I've been watching the discussion about Brutallis, the second boss in Sunwell, and the first real gear check in The Burning Crusade. One thing that has jumped out at me is the side discussion about Leatherworking drums. Drums are items which can only be used by leatherworkers, but provide a temporary buff to the group. Apparently they are quite powerful, and are pushing people to do things like stack the raid with leatherworkers or change professions.
Drums are just the latest consumable to have issues. Flasks and elixirs got sorted into the Battle/Guardian system to keep them under control. There are complaints that the caster classes have to chain mana potions every two minutes.
So it begs the question: Are consumables--items which give a temporary bonus and are then destroyed--inherently bad design?
In theory, potions and flasks are pretty cool. They're a strong part of fantasy literature, and the idea of brewing elixirs is pretty neat.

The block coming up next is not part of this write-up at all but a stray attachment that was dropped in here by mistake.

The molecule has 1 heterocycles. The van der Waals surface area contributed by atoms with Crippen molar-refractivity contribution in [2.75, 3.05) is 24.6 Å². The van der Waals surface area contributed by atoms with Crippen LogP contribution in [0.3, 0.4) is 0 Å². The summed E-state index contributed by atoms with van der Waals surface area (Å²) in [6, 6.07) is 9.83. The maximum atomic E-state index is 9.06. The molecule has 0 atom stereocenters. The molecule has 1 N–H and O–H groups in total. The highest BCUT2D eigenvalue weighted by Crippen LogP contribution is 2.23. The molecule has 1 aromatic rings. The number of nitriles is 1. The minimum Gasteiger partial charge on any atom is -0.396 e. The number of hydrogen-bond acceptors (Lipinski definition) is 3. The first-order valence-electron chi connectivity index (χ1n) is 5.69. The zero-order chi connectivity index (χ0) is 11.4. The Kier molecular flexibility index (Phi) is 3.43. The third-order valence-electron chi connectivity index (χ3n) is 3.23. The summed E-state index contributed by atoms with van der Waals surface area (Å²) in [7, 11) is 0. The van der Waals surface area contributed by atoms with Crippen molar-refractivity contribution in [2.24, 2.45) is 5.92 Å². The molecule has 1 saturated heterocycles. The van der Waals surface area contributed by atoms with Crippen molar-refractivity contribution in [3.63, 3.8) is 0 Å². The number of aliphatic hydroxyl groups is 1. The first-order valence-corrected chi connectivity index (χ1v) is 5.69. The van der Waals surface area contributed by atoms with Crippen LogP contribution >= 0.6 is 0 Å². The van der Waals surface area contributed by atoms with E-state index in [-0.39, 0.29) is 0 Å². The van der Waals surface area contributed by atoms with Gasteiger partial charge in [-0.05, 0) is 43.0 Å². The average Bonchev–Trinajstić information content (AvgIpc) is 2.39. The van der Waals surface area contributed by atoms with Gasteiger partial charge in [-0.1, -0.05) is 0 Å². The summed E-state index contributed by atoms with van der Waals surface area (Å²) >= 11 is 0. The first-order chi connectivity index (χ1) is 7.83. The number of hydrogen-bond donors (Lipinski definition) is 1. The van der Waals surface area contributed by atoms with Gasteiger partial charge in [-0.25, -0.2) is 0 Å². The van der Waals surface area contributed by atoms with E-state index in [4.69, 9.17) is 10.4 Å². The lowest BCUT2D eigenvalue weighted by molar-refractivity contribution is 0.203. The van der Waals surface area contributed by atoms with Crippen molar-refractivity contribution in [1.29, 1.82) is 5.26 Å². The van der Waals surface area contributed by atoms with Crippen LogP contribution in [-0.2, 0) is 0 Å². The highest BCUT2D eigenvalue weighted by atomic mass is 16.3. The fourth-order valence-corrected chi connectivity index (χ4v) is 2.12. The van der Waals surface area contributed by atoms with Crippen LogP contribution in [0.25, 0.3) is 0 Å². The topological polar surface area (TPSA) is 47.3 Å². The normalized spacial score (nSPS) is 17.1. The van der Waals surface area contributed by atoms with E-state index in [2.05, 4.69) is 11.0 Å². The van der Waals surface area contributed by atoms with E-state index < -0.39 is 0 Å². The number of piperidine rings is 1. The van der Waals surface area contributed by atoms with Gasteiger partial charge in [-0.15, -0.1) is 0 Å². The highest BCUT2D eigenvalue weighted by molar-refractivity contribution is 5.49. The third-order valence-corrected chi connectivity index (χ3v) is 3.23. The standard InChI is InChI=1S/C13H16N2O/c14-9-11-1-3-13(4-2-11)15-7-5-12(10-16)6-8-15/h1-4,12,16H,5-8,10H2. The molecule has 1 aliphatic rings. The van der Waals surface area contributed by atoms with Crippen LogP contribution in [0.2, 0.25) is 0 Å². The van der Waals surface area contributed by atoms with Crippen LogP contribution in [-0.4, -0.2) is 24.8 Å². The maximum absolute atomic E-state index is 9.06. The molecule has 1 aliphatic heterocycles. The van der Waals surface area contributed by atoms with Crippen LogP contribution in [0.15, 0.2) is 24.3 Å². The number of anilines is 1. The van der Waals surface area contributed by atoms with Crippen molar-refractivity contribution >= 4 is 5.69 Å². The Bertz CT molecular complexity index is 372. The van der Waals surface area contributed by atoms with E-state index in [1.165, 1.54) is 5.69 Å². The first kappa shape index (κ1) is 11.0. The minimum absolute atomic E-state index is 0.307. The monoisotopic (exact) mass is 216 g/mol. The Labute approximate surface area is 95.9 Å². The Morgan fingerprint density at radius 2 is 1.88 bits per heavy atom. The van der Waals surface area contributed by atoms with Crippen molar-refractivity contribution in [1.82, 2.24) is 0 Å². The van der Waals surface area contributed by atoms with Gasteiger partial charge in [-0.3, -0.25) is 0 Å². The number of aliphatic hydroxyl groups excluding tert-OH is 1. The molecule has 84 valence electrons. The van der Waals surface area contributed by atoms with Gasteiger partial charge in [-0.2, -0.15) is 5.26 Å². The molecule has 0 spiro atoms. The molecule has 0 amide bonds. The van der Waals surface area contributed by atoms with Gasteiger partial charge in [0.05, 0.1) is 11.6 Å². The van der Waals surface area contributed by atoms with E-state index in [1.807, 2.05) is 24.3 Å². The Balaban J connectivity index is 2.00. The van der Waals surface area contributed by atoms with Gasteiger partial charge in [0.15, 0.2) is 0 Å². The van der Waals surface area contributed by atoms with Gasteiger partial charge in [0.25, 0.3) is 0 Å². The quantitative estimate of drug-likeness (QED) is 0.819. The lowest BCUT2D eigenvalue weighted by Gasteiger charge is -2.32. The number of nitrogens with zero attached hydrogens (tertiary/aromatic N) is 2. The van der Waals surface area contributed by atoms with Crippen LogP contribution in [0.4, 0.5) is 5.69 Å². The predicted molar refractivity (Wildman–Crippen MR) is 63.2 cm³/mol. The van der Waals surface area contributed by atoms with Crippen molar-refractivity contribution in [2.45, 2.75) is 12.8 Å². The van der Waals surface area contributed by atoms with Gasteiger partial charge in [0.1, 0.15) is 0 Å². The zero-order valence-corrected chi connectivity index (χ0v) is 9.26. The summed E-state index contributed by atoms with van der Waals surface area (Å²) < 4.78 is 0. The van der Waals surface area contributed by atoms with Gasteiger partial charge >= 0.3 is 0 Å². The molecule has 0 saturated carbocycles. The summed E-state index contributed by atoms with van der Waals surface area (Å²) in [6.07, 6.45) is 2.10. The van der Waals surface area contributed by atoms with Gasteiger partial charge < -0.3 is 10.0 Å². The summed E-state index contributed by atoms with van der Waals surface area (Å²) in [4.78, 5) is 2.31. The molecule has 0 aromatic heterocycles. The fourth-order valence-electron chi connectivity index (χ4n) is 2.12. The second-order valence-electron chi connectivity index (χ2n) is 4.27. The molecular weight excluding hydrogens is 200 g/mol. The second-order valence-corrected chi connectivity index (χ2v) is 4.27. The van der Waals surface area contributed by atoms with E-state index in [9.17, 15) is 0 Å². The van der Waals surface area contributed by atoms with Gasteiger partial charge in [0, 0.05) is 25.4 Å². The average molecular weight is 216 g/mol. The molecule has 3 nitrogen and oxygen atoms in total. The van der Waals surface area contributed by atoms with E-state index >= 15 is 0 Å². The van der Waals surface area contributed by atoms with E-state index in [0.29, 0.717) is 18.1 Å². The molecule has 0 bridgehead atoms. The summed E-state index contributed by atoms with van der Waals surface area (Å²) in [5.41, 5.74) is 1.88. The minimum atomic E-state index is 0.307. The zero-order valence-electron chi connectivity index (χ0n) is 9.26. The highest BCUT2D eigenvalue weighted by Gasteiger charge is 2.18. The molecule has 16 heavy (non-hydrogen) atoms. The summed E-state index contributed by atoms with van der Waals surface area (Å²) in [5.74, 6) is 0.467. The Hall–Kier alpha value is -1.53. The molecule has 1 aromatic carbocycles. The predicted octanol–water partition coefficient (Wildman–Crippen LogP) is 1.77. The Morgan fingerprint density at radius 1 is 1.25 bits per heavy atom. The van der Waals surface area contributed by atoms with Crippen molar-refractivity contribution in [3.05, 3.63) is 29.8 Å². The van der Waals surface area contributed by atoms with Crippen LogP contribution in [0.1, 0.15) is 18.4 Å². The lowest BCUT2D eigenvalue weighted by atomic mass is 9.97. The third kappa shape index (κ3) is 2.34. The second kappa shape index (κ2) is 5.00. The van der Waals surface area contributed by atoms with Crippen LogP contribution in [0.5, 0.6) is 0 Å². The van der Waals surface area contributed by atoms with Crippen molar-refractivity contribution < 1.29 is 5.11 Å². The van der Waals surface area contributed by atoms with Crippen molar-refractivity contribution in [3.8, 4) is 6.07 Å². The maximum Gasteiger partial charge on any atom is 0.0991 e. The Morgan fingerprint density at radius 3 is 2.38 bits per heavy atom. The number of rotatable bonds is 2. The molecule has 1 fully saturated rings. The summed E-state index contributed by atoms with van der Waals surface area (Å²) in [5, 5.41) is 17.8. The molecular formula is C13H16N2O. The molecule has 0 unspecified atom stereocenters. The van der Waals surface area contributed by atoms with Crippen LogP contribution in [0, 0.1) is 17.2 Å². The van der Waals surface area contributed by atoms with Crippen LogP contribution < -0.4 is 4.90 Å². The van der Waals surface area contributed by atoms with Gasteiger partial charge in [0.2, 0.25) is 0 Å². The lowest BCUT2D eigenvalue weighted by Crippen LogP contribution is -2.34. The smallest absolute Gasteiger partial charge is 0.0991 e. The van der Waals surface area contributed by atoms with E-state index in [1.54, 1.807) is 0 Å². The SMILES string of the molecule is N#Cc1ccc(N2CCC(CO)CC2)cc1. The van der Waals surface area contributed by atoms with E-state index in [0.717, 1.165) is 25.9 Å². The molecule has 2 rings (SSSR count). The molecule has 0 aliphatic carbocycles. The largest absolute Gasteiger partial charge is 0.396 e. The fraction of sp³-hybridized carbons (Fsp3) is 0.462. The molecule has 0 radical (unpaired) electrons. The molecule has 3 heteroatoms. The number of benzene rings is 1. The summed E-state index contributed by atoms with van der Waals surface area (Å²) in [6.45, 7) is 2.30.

But in practice, consumables tend to be annoying. Because they are powerful, content tends to be balanced with the expectation that the players are using them. If content wasn't balanced around that, a buffed group would find it too easy. As well, farming materials or money for consumables is something you have to do for every raid. Basically, you're continously expending a lot of effort just to stay level.
Permanent items on the other hand, like armor, enchants, and gems have a large initial cost, but once you meet that cost you're set. You've actually achieved something, and your character will always be better from that point. To me, gathering the materials for a [Red Belt of Battle] seems much more worthwhile, and much more fun, than gathering the materials for flasks for the next week of raiding.
Of course, WoW can't remove consumables entirely, as the Alchemy profession is based on them. But it might be a good idea for a new game to simply not include consumables. Make buffs either permanent or easily renewable. In many ways, I think the endgame would be a better place if consumables didn't exist.